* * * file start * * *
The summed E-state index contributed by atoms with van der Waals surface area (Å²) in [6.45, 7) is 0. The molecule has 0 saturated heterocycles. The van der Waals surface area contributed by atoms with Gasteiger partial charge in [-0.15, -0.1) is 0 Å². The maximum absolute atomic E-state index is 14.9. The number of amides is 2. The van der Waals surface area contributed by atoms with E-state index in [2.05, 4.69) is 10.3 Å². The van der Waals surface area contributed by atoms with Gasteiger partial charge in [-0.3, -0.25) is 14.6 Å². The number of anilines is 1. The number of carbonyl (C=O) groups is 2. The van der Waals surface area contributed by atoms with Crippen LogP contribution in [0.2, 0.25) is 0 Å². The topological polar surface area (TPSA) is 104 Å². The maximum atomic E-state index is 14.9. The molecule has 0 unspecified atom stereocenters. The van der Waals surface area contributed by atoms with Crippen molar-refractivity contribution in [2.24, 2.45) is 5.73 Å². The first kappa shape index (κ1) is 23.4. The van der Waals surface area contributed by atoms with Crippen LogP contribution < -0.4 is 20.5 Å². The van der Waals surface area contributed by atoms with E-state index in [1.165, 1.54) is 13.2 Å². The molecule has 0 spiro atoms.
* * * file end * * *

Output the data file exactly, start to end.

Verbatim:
The summed E-state index contributed by atoms with van der Waals surface area (Å²) in [6.45, 7) is 0. The molecule has 0 saturated heterocycles. The van der Waals surface area contributed by atoms with Gasteiger partial charge in [-0.15, -0.1) is 0 Å². The maximum absolute atomic E-state index is 14.9. The number of amides is 2. The van der Waals surface area contributed by atoms with E-state index in [2.05, 4.69) is 10.3 Å². The van der Waals surface area contributed by atoms with Gasteiger partial charge in [-0.3, -0.25) is 14.6 Å². The number of anilines is 1. The number of carbonyl (C=O) groups is 2. The van der Waals surface area contributed by atoms with Crippen LogP contribution in [0.2, 0.25) is 0 Å². The topological polar surface area (TPSA) is 104 Å². The maximum atomic E-state index is 14.9. The molecule has 0 unspecified atom stereocenters. The van der Waals surface area contributed by atoms with Crippen molar-refractivity contribution in [2.24, 2.45) is 5.73 Å². The first kappa shape index (κ1) is 23.4. The van der Waals surface area contributed by atoms with Crippen LogP contribution < -0.4 is 20.5 Å². The van der Waals surface area contributed by atoms with E-state index in [1.165, 1.54) is 13.2 Å². The molecule has 0 spiro atoms.